Hemodynamic improvement is faster after percutaneous ASD closure than after surgery

Anneli Eerola, Jaana I Pihkala, Talvikki Boldt, Ilkka P Mattila, Tuija Poutanen, Eero Jokinen
Catheterization and Cardiovascular Interventions 2007 February 15, 69 (3): 432-41; discussion 442

OBJECTIVES: Hemodynamic effects of surgical and percutaneous closure of atrial septal defect (ASD) were evaluated.

BACKGROUND: ASD causes volume overload of right ventricle (RV) and is associated with distortion and dysfunction of left ventricle (LV). The amount and timing of hemodynamic changes after ASD closure are not well known.

METHODS: The study group consisted of 7 children treated surgically and 17 treated in the catheterization laboratory. In the control group, there were 51 healthy children. RV size and LV end-diastolic and systolic dimensions, volumes, and function were examined by two- and three- dimensional echocardiography and serum concentrations of natriuretic peptides measured prior to ASD closure, and 1, 6, and 12 months thereafter.

RESULTS: In all children with ASD, during the 1-year follow-up, the z score of RV end-diastolic diameter decreased from a median 5.00 SD to 2.25 SD (P < 0.001). Dilatation of RV did not resolve entirely during 1-year follow-up in either treatment group. End-diastolic LV diameter increased from -1.50 to -0.50 SD (P < 0.001). LV size increased slower in the surgical subgroup but reached control levels in both groups. Concentrations of natriuretic peptides increased during the first month after ASD closure and normalized thereafter in patients treated percutaneously but remained higher than in controls in patients treated surgically.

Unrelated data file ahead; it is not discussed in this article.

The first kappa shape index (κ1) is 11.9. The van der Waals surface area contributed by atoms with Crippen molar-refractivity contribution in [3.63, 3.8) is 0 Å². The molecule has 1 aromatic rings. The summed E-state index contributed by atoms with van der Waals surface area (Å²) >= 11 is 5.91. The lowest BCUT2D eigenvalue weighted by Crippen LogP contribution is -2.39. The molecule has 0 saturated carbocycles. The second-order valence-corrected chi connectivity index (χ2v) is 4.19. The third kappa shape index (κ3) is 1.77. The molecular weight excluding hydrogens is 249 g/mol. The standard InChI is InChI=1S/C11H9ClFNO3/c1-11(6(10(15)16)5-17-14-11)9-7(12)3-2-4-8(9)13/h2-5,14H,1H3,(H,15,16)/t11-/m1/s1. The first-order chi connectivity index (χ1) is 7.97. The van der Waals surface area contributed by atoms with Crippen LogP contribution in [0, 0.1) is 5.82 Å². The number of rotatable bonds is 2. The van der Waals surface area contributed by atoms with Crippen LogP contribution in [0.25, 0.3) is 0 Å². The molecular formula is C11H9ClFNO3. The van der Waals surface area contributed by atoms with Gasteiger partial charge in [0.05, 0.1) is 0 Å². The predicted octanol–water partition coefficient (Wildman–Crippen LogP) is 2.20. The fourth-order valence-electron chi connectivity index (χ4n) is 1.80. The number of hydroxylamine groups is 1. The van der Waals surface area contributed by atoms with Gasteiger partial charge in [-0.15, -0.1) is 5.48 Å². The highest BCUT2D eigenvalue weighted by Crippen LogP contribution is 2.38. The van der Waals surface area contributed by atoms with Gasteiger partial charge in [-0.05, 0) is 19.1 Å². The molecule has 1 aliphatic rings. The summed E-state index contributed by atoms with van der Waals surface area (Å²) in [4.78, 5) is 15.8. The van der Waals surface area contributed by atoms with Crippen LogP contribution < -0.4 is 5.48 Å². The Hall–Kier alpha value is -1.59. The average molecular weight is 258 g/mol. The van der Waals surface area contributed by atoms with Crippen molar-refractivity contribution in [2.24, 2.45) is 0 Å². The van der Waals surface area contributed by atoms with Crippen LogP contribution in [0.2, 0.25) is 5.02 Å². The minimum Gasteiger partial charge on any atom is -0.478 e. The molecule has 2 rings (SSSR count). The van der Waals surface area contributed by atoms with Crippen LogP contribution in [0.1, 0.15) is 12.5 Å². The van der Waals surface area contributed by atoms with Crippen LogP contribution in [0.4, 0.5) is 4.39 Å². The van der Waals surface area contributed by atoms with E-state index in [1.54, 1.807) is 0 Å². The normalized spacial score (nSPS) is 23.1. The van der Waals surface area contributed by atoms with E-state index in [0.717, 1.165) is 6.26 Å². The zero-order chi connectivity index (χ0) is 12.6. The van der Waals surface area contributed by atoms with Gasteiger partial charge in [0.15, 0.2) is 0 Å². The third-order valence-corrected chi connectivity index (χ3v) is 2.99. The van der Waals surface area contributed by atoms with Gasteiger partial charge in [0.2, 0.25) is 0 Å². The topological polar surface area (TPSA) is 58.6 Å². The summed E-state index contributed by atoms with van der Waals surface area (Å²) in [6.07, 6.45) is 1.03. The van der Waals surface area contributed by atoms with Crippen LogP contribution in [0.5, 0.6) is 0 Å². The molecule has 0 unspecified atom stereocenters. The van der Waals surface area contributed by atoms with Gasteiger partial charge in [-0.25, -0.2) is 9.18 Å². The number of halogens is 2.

CONCLUSIONS: During 1-year follow-up after ASD closure, RV size decreases but does not normalize in all patients. The size of the LV normalizes after ASD closure but the increase in LV size is slower in patients treated surgically. Serum levels of ANPN and proBNP are elevated prior to ASD closure but decrease thereafter to control levels in patients treated with the percutaneous technique but not in those treated surgically.

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